Cancer incidence has continuously increased over the years, mainly because of population aging, unhealthy lifestyle, and promotion of cancer screening. Survival rates have also greatly increased through the continuous upgrading of cancer treatment techniques, along with various treatment regimens formulated in response to problems caused by tumors. However, patients’ lack of cooperation and adherence to treatment may be life-threatening. Generally, the rate of cancer treatment interruption is 4–27% (1), and the risk of death increases when treatment is interrupted (2). Cancer has a huge psychological and physiological impact on patients and their family members. However, the reasons for cancer treatment interruptions are extremely complex. Side effects during treatment often reduce a patient’s willingness to complete treatment, resulting in treatment interruptions (3). Several patients with head and neck cancer develop oral mucositis 2 to 3 weeks after the start of radiotherapy, causing eating difficulty and weight loss. Moreover, patients are in the hospital for short periods of time during outpatient radiotherapy, so they have insufficient time for health education or consultation from nursing staff. This may result in less recognition and therefore less control of side effects. Treatment interruption causes an increase in disease severity and the probability of cancer recurrence and metastasis, affecting treatment outcomes and subsequent disease survival rates, as well as society’s medical costs (4). Therefore, this study examined the risk factors for treatment interruption in patients receiving radiotherapy, aiming to provide a reference for healthcare staff to reduce treatment interruptions in patients and increase survival rates.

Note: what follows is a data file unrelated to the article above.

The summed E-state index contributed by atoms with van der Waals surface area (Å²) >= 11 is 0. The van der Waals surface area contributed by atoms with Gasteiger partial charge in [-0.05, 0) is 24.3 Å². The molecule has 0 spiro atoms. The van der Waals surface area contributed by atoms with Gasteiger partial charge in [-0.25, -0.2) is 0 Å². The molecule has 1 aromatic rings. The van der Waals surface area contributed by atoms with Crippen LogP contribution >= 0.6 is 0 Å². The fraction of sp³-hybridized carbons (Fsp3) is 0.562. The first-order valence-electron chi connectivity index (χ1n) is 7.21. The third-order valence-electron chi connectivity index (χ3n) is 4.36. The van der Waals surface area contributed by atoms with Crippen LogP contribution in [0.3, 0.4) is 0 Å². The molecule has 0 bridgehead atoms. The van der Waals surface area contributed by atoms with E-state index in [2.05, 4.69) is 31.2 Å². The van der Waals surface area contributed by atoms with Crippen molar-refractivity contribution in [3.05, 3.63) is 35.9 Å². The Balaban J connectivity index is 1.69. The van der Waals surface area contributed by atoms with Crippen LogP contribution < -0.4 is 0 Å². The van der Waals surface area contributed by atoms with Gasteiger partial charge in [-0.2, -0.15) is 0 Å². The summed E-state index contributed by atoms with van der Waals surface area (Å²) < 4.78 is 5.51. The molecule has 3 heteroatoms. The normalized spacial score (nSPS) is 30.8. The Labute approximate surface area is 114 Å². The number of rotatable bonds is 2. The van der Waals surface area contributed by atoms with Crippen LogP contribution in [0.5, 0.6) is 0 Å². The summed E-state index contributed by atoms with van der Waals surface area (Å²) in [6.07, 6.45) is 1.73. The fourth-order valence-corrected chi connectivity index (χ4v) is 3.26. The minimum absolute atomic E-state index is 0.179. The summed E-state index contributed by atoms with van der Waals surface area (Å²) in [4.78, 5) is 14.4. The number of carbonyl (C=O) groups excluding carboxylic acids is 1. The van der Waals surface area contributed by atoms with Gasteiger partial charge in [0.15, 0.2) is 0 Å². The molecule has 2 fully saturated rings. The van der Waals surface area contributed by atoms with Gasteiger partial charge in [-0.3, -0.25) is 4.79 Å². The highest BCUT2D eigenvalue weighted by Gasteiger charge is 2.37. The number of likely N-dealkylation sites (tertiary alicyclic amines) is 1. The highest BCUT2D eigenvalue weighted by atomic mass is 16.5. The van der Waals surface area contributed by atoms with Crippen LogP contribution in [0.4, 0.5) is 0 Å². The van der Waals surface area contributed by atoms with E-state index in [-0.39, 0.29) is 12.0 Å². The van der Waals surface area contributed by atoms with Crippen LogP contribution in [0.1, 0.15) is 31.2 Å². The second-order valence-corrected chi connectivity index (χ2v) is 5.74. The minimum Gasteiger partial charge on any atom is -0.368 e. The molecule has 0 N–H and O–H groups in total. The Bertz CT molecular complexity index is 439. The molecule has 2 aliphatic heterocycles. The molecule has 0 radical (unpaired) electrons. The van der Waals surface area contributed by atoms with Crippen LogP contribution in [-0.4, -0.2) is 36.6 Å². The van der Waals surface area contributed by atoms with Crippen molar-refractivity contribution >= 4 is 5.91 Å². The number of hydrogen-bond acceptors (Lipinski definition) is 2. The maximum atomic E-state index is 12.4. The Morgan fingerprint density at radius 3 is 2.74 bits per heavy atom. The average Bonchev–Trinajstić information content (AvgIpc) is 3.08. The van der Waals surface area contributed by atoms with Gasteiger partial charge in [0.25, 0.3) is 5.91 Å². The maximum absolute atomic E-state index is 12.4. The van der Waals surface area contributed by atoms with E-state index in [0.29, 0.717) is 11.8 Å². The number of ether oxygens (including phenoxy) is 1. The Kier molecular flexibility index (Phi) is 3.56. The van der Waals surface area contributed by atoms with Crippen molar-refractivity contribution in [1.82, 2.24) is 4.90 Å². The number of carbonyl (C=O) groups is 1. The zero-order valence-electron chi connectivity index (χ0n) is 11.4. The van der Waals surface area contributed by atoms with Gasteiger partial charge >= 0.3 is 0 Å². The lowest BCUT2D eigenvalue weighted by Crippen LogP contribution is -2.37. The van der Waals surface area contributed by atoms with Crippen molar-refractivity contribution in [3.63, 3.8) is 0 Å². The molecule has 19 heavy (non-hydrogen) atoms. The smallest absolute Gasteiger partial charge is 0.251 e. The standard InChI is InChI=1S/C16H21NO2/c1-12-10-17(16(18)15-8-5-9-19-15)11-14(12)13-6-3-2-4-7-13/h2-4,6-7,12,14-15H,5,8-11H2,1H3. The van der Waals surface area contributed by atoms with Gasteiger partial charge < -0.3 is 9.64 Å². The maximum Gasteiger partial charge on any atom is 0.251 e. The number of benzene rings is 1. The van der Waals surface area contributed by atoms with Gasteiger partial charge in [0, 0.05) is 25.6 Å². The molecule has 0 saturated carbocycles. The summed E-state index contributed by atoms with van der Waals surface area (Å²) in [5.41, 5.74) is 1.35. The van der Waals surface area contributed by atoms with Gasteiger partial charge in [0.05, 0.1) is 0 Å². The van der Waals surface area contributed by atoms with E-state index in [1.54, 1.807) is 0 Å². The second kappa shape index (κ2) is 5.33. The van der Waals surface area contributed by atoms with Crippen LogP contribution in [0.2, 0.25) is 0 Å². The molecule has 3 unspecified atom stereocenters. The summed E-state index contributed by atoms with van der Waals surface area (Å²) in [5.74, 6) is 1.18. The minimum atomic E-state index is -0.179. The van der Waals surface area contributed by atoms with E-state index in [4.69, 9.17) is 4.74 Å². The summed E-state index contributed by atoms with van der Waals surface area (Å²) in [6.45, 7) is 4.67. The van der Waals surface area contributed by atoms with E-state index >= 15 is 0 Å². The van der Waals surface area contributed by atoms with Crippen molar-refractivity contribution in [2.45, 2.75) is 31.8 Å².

Materials and methods
We extracted data from the statistical database of our department on patients who received radiotherapy from January 1, 2016, to December 20, 2016. In this study, we included the common types of radiation therapy cancer to comprehensively assess all aspects, not for a single specific cancer type or site. There was no limit to the types of radiation therapy, including curative or palliative treatment, with or without chemotherapy, and neoadjuvant, definitive, or adjuvant therapy. The fishbone diagram (Ishikawa diagram), created by Kaoru Ishikawa, was used to analyze correlations among branches. A cause-and-effect diagram helps managers to track down the reasons for imperfections, variations, defects, or failures. The causes are usually grouped into major categories to identify and classify these sources of variations. The diagram is similar to a fish’s skeleton with the problem at its head and the causes of the problem feeding into the spine (5). Multiple strategies were used to increase interview duration and communication between patients and healthcare staff to solve the problem of insufficient time and health education. The goal was to provide complete, professional, high-quality nursing care.
Treatment interruption factors
The fishbone diagram analysis found four correlation factors causing radiotherapy interruption: patient factors (group A), event factors (group B), disease factors (group C), and device factors (group D) (Figure 1). Patient factors (group A) include the use of other treatments (such as folk prescriptions), fear of complications, financial problems, and lack of coordination and support from family members. Event factors (group B) include long-distance and inconvenient transportation, family factors, and weather. Disease factors (group C) include side effects caused by radiotherapy (including chemoradiotherapy), changes in treatment regimen due to disease progression, and comorbidities caused by cancer. Device factors (group D) include change in treatment plan, mold factors (it may not fit correctly if weight changes), and equipment breakdown.